Any leader who was brought in to turn around a failing organization remembers the looks on the faces of his/her new team members that first day on the job. Scared of the prospect of layoffs, some poorly concealed their fear; others had thinly veiled anger. A sense of nervous exhaustion permeated the air. For turnaround leaders, those initial team meetings have no margin for error – setting the right tone is critical.
On December 7, 1941, the United States awoke to the news that the Japanese had attacked Pearl Harbor. In a matter of minutes, the ships anchored along Battleship Row were smashed and burning; three lay on the harbor floor. Most of the Navy and Army Air Force’s planes were destroyed. Additionally, 2,403 servicemen and civilians were killed, and 1,178 were wounded. The Commander-in-Chief, US Pacific Fleet, Admiral Husband Kimmel, was stunned as he watched the attack unfold from his lawn.
Ten days later, President Franklin Roosevelt selected Rear Admiral Chester Nimitz to replace Kimmel. Nimitz departed for Pearl Harbor immediately. After taking command, his first order of business was summoning his senior staff officers. The men in the conference room were riddled with guilt. Nimitz understood, later remarking, “These were all fine men, but they had just undergone a terrible shock, and it was my first duty to restore morale and salvage these fine officers for future use, and this I proceeded to do.” To them he said, “We’ve taken a whale of a wallop, but I have no doubt of the ultimate outcome.” One of the officers in the meeting later remembered, “In a very few minutes speaking softly, Admiral Nimitz convinced all hands of his ability to lead us out of this.”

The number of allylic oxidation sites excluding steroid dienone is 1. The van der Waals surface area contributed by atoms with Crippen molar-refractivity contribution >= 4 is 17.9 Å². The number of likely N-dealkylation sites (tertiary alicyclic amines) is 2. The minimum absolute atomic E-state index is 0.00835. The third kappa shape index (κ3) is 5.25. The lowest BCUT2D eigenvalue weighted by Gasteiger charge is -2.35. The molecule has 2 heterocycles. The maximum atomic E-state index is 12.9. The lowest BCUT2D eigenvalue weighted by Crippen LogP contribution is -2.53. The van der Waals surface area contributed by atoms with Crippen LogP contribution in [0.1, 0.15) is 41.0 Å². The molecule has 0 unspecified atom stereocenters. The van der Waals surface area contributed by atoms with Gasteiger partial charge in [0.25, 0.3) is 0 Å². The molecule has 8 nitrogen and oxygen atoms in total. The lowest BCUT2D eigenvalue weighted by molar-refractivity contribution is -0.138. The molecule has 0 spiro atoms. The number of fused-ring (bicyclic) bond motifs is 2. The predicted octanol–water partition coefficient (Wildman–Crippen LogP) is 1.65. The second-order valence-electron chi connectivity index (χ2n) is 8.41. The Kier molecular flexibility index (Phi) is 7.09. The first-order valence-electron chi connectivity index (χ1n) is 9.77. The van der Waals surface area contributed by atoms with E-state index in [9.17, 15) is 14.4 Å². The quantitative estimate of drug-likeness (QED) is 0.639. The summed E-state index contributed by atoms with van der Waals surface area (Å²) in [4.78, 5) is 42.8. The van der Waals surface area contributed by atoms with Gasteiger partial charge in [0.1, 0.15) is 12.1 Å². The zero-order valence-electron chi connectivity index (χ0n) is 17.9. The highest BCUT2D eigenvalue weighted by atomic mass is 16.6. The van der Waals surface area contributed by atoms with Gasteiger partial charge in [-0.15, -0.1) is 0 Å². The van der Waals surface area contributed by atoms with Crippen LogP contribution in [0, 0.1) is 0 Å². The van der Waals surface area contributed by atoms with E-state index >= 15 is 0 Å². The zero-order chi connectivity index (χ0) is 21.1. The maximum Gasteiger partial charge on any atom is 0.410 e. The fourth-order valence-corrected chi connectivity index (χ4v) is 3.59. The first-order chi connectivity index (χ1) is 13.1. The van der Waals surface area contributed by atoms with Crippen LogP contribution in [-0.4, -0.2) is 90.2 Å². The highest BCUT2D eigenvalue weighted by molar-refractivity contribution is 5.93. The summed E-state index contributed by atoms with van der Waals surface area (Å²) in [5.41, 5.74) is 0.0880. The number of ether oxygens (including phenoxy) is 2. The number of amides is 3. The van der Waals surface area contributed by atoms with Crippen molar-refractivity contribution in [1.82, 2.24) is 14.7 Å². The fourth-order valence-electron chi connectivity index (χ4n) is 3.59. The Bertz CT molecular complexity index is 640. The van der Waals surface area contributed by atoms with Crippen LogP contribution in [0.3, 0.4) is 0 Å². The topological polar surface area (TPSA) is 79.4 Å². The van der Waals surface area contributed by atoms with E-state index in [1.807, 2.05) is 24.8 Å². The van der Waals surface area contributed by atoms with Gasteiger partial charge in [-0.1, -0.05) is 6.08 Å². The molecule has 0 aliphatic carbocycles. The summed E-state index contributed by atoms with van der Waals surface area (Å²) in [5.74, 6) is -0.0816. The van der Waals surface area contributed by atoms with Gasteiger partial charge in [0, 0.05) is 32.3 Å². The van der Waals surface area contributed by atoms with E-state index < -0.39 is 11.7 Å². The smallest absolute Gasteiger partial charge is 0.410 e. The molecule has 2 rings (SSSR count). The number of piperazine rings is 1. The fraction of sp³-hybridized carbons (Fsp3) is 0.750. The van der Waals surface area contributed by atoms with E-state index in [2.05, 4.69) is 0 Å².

Over time, Nimitz built relationships with his senior leaders. He toured the facilities at Pearl Harbor and spoke with the construction workers laboring feverishly to repair extensive damage from the attack. He personally inspected the Yorktown, which had been mauled during the Battle of the Coral Sea and gave the engineers three days to make it seaworthy. Working around the clock, repair crews and logisticians got the critical work done in time for Yorktown to be available for the upcoming Battle of Midway.
As Nimitz worked to both rebuild and transform the Pacific Fleet, he also had to navigate complicated and thorny relationships with his superior, Admiral Ernest J. King, and his fellow theater commander, General Douglas MacArthur, along with a host of Allied leaders — all of whom had ideas about what the winning strategy looked like. His task was to forge horizontal and vertical alignment around his leader’s intent in a complex organization operating in a rapidly changing environment. His success is a testament to Nimitz’s character. His example is a masterclass in transformational leadership.
There is no better way gain inspiration from Nimitz’s leadership than to walk in his footsteps. At Battlefield Leadership’s Pacific War program, you will travel to Nimitz’s birthplace in Fredericksburg, Texas, to what was his grandfather’s hotel, now a part of the National Museum of the Pacific War. You will examine every aspect of his professional development that set the stage for his command of the Pacific Fleet — or you can journey to Pearl Harbor, Hawaii, to see the Arizona at rest and experience what Nimitz rebuilt in the harrowing days after the attack. Join us and be transformed.
We will see you on the battlefield.
Through our unique programs, leaders from Fortune 500 companies, government entities and higher education institutions learn how to overcome these challenges and transform their organizations, positioning them for future successes. Find out how Battlefield Leadership can help your team by emailing email@example.com or by calling 864.386.9637.